We will attempt to draw reasonable conclusions from the data presented in this series, but we must point out that a statistical relationship does not prove a causal relationship. If practices that use a particular management method have more net income than respondents who didn't use the method, this does not necessarily indicate that the management method caused the increased income. Many other factors may have been involved in the success of those practices.
The orthodontic boom that began around 1990 continued virtually unabated, with signs of economic slowdown visible only in respondents' current and predicted growth trends (see Part 3, JCO, December 2001). The median number of case starts increased for the fifth consecutive Study, but by only 9%, compared to 11% between 1996 and 1998 (Table 1). The percentages of adult patients and case starts rose for the first time since the 1987 Study.
Median gross income increased by nearly 19% since 1998. Both median expenses and median net income rose by about 17%, and the median overhead rate declined for the second consecutive Study.
The reported fee increase of 10% between 1998 and 2000 was higher than the 8% of the past two studies, but the actual two-year increase in median fees, about 7%, was about the same as in previous reports. With inflation remaining moderate, it appears orthodontists are continuing to raise their fees 4-5% per year.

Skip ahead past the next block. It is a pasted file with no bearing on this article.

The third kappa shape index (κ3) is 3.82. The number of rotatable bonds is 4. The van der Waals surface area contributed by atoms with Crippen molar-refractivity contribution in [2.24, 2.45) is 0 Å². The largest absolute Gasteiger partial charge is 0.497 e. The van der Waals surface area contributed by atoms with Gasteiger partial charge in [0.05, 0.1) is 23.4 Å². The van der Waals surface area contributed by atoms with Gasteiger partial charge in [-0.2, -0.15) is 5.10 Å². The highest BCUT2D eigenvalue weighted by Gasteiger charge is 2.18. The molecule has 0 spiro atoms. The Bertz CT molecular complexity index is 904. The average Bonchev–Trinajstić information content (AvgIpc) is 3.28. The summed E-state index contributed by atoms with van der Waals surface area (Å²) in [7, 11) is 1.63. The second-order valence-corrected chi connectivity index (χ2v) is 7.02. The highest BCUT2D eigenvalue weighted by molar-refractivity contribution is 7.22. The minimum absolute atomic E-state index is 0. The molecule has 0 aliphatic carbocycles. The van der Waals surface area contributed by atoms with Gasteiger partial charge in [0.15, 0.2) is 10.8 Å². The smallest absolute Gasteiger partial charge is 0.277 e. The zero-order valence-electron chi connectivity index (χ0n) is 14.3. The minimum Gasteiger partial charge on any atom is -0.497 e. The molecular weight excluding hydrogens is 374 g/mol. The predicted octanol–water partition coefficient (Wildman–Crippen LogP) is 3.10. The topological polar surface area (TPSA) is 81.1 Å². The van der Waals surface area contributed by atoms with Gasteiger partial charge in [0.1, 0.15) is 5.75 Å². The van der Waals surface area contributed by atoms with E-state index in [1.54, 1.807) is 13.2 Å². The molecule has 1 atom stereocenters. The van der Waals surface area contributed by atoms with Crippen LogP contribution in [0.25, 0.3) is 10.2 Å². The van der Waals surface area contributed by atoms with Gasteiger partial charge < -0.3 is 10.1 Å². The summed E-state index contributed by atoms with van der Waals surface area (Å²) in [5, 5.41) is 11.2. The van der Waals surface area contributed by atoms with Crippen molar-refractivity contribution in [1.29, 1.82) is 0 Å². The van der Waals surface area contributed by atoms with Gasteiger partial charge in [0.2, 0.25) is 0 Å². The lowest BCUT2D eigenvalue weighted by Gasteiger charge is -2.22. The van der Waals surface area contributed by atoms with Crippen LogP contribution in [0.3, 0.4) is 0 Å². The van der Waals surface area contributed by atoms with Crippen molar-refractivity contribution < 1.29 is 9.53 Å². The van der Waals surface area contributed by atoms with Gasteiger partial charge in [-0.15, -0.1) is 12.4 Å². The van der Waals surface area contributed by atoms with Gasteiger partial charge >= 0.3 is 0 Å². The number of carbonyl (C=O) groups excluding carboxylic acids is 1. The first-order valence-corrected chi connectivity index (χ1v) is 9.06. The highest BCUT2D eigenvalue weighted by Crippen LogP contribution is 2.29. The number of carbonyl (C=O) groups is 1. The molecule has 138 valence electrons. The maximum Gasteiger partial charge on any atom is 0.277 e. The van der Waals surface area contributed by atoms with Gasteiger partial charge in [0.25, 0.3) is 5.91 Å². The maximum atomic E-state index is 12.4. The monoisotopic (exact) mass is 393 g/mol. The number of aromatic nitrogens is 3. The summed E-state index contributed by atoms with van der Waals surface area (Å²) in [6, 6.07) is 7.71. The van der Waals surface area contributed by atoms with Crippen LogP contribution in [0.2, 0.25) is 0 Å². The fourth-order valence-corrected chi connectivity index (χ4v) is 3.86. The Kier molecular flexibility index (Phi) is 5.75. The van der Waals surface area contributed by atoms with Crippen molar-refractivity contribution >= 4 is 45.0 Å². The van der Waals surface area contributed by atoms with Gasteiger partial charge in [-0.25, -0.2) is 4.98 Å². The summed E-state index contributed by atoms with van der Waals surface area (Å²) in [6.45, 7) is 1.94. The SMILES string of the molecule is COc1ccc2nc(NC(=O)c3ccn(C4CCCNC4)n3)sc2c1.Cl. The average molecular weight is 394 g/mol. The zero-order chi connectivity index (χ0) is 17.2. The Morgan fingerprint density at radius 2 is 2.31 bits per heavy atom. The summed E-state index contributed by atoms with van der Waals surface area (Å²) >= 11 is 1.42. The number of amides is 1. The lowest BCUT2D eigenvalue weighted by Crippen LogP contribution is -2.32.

Acceptance of assignment of benefits and routine billing of patients continued a gradual increase evidenced over the past 20 years. In an additional question not surveyed previously, twothirds of the respondents said they used thirdparty financing such as Orthodontists Fee Plan. Other financial policies were about the same as in past studies.
Years in Practice
For the first time, respondents' median age and number of years in practice did not increase in the two years between reports. The median age remained at 49, and the median number of years in practice dropped from 19 to 18. Still, the peak of income production shifted from 11-15 years in practice, where it had been since this division was made in the 1987 Study, to 16-20 years in practice (Table 2).
The greatest increase in gross income since the previous survey (39%) was in the 6-to-10-year group, but the 16-to-20-year group showed the greatest increases in net income (43%) and expenses (50%). The newest practices had a considerable drop in the median overhead rate, with other groups staying about the same. As in previous studies, there was little difference in case fees relative to years in practice.